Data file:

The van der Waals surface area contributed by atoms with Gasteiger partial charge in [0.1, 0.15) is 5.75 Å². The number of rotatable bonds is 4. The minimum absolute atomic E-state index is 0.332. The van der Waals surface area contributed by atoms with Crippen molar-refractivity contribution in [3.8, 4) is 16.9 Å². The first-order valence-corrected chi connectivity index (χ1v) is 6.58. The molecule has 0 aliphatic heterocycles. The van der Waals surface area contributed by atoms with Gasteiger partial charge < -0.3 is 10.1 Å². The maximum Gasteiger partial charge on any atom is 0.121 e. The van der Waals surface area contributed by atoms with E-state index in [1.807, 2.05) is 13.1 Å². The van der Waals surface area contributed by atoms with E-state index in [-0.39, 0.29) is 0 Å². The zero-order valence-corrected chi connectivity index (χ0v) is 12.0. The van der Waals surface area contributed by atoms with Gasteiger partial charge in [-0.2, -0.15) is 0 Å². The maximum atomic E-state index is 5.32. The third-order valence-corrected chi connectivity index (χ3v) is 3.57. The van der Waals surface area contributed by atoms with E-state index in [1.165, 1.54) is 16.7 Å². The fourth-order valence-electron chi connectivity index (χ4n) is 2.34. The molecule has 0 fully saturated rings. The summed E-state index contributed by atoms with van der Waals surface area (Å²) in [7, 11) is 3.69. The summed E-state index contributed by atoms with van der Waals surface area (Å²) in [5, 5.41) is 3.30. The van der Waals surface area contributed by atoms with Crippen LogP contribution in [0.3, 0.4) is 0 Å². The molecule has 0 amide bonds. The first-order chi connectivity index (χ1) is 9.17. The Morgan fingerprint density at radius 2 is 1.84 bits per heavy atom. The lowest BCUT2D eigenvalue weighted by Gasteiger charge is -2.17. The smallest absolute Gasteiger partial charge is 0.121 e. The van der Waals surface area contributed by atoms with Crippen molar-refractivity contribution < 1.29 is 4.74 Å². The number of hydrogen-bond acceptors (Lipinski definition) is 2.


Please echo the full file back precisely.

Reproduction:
The van der Waals surface area contributed by atoms with Gasteiger partial charge in [0.1, 0.15) is 5.75 Å². The number of rotatable bonds is 4. The minimum absolute atomic E-state index is 0.332. The van der Waals surface area contributed by atoms with Crippen molar-refractivity contribution in [3.8, 4) is 16.9 Å². The first-order valence-corrected chi connectivity index (χ1v) is 6.58. The molecule has 0 aliphatic heterocycles. The van der Waals surface area contributed by atoms with Gasteiger partial charge < -0.3 is 10.1 Å². The maximum Gasteiger partial charge on any atom is 0.121 e. The van der Waals surface area contributed by atoms with E-state index in [1.807, 2.05) is 13.1 Å². The van der Waals surface area contributed by atoms with E-state index in [-0.39, 0.29) is 0 Å². The zero-order valence-corrected chi connectivity index (χ0v) is 12.0. The van der Waals surface area contributed by atoms with Gasteiger partial charge in [-0.2, -0.15) is 0 Å². The maximum atomic E-state index is 5.32. The third-order valence-corrected chi connectivity index (χ3v) is 3.57. The van der Waals surface area contributed by atoms with E-state index in [1.165, 1.54) is 16.7 Å². The fourth-order valence-electron chi connectivity index (χ4n) is 2.34. The molecule has 0 fully saturated rings. The summed E-state index contributed by atoms with van der Waals surface area (Å²) in [7, 11) is 3.69. The summed E-state index contributed by atoms with van der Waals surface area (Å²) in [5, 5.41) is 3.30. The van der Waals surface area contributed by atoms with Crippen LogP contribution in [0.3, 0.4) is 0 Å². The molecule has 0 amide bonds. The first-order chi connectivity index (χ1) is 9.17. The Morgan fingerprint density at radius 2 is 1.84 bits per heavy atom. The lowest BCUT2D eigenvalue weighted by Gasteiger charge is -2.17. The smallest absolute Gasteiger partial charge is 0.121 e. The van der Waals surface area contributed by atoms with Crippen molar-refractivity contribution < 1.29 is 4.74 Å². The number of hydrogen-bond acceptors (Lipinski definition) is 2.